Her name was Mrs. Washington. She was a beautiful, tall, statuesque black woman, and she was our ninth grade music teacher at Junior High School 143 in the Bronx, New York. She seemed way old to us, but in retrospect she must have only been in her mid-20s, maybe 30, tops. And she loved music, that much was clear. But I didn’t care, because I was a self-absorbed fourteen year-old among a classroom full of self-absorbed fourteen year-olds. I’ll say this, being a junior high/middle school teacher has got to be tough. You’ve got to be dedicated.
But Mrs. Washington was not deterred. Oh, how she tried to teach us. We did not listen. I don’t remember much about the class, just one thing. She said that really good music was that in which every time you listened to it you could hear something new. Hey, teachers say a lot of things to students. Most of it goes in one ear and out the other. But that phrase…her description stuck with me even if I didn’t think it was absolutely true.
And so it was that I was headed home from the airport recently, tired from a long day of flying (it is what I call “work”), and so preoccupied with other things that I was hardly listening to my iPod. I haven’t got quite 250 songs on it yet but we’re getting there (231 at last count). I leave it on “shuffle” and just let ‘er rip. There are very few songs I skip over, hand-picked as they were.
Ringo Starr’s “Photograph” began. Co-written by George Harrison, it’s one of my all-time favorite recordings, and I have rhapsodized about ad nauseum before. I’ve sung along with it countless times, holding my cellphone up to my ear and pretending to talk on it so other drivers will not think I’m crazy. (”Lookit that, Martha! That man is yelling into his cellphone…he must be crazy!”)
Bit of trivia: George used a little, descending-chord riff in “Photograph” that he later repeated in his song, ”Cheer Down" which was used over the closing credits of the Mel Gibson movie, Lethal Weapon II
But as much as I love “Photograph,” even this time I wasn’t paying attention, my mind a million miles away. The chorus played a second time:
”I can’t get used to living here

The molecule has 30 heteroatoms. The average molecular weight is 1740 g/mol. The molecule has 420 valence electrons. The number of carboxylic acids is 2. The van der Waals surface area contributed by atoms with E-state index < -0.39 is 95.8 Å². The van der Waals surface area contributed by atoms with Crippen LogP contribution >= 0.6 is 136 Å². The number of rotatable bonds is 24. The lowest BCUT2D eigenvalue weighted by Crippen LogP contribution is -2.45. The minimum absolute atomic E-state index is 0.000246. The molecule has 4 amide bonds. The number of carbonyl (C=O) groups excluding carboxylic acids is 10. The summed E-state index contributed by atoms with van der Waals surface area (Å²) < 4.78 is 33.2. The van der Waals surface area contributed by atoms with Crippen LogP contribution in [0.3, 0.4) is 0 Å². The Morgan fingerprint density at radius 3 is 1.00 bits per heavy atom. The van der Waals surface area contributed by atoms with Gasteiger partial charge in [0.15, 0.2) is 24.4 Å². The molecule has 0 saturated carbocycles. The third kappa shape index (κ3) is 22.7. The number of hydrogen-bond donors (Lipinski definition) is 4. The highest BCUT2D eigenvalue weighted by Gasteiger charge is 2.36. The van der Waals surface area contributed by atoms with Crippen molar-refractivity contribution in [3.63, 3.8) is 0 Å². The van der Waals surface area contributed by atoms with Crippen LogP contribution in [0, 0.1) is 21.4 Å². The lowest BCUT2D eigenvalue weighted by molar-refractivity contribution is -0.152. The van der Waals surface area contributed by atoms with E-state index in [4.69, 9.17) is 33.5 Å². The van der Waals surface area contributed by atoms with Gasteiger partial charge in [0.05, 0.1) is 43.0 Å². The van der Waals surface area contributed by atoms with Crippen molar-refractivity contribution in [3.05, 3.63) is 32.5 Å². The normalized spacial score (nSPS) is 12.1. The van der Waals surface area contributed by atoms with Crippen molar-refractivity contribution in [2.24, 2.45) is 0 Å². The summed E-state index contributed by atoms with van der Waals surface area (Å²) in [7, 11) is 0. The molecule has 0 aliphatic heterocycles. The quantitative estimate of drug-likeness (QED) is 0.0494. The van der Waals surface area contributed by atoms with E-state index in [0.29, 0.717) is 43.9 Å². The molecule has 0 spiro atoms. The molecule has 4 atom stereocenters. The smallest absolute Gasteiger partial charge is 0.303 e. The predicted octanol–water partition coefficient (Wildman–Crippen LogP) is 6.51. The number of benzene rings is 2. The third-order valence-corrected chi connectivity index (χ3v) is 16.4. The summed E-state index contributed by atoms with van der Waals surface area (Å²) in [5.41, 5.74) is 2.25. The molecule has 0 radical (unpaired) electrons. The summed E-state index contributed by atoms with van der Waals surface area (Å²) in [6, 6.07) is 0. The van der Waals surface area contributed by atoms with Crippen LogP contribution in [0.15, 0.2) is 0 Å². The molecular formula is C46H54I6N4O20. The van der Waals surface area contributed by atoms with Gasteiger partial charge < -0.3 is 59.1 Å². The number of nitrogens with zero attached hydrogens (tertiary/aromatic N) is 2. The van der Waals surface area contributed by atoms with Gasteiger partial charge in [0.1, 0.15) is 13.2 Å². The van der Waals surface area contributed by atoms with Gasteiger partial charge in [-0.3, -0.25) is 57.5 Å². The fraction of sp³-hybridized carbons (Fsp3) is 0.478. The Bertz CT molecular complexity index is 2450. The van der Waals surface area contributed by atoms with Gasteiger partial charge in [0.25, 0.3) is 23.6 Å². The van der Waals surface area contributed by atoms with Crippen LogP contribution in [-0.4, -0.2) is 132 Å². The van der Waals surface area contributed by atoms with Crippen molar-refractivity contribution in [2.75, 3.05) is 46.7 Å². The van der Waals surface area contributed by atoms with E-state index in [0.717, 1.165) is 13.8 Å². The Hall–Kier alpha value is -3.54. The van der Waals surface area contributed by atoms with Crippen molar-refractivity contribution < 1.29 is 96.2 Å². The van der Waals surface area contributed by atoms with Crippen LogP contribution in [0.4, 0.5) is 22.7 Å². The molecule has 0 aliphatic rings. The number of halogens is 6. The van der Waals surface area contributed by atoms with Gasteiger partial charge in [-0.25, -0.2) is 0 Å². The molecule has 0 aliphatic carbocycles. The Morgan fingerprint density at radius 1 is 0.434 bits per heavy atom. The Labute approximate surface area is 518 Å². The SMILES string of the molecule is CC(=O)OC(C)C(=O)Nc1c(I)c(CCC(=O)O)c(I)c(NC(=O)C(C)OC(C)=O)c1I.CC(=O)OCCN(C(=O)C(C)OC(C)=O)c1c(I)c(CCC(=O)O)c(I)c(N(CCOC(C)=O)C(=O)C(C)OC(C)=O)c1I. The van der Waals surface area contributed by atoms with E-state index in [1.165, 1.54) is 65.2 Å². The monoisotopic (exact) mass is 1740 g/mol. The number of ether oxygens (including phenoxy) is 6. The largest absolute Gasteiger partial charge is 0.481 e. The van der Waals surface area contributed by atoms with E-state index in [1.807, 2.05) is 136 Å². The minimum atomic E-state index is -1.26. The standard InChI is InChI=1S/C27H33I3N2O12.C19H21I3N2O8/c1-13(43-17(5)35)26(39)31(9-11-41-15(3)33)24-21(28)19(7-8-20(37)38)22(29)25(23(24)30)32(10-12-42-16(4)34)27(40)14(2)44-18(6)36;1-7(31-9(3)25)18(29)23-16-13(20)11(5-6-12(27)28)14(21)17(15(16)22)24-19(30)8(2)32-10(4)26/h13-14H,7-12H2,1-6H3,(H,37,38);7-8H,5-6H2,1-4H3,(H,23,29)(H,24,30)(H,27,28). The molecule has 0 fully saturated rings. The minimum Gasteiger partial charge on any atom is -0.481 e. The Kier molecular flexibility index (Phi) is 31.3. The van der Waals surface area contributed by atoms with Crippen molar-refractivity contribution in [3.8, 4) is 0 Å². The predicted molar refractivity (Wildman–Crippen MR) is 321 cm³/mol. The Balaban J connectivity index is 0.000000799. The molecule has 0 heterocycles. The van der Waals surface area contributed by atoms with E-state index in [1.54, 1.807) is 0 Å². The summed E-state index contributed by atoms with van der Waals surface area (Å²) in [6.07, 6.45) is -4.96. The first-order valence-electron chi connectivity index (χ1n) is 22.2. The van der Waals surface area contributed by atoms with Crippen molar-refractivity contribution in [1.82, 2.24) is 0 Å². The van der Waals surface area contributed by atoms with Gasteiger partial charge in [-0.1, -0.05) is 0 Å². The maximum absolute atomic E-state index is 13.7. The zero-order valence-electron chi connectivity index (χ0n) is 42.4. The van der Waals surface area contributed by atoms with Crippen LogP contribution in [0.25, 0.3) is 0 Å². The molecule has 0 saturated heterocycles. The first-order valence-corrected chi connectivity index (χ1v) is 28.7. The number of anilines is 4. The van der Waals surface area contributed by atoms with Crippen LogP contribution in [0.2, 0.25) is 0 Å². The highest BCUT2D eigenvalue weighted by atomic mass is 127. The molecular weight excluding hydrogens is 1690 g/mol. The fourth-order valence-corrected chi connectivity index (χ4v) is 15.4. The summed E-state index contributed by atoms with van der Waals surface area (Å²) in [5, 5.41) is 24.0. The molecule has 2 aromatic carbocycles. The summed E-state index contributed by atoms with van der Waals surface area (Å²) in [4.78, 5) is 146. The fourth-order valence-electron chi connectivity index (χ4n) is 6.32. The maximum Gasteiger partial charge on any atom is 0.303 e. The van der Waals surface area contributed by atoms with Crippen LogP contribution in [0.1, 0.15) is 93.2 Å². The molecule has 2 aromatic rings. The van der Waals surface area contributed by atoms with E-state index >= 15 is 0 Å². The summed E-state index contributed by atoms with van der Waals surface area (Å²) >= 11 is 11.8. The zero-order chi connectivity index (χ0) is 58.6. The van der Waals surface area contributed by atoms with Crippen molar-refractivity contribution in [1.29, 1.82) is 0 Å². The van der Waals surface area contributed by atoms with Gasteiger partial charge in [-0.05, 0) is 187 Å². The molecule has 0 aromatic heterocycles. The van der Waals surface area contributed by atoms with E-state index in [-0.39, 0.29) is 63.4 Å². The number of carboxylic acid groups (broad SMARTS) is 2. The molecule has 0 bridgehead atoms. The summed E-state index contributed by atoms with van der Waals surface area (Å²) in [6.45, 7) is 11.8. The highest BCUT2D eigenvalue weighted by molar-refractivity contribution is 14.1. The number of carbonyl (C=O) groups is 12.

While my heart is broke...”
One small part of my brain focused subconsciously on the voices singing harmony. It does that sometimes. So clearly recognizable, it jumped out at me - George Harrison’s voice! Suddenly I was jolted out of my reverie. Not only had George helped Ringo write it, he sang on it as well. I did not know that. Alert now, I stopped the song and hit “replay.” As it began again, there’s this jangly acoustic guitar part that is also very clearly George playing. So he helped Ringo write it and sang on it and played on it too.
I wanted to slap my forehead with a Homer Simpson-like, “D’OH!” Why had I not heard this before? I’ve listened to this song countless times…I mean, literally, and I had never recognized George’s guitar playing nor his background singing. It just never registered. D’OH!
I’m stupid sometimes.
And with that revelation…not that I’m stupid, that’s no revelation…but the revelation of hearing something in a piece of music that I’d never heard before, I immediately thought back to Mrs. Washington’s music class and her telling us that bit about really good music. She was right after all!
Since graduating junior high I’ve tried to use that as a yardstick to determine whether I liked a piece of music or not. But to be honest, I thought it didn’t always apply. Sometimes, I thought, a song was just a song, the same song that I’ve heard a thousand times or more. The reality is that sometimes I just stop listening.
It was doubly odd then that I’d hear something “new” in a song that I wasn’t really even listening to.
And so it was in that spirit that I clicked forward until I found Kanye West’s “Stronger.” It’s one of the few songs I do skip over. I gave it another objective listen, hoping to hear something new. Nope, same crappy piece of waste-of-my-valuable-time crap song I thought it was the first time I heard it. Only its raging popularity caused me to download it (hey, we all make mistakes). Got home and, well, let’s just say we’re down to 230 songs on the old iPod now.
Sorry Mrs. Washington, it had to be done.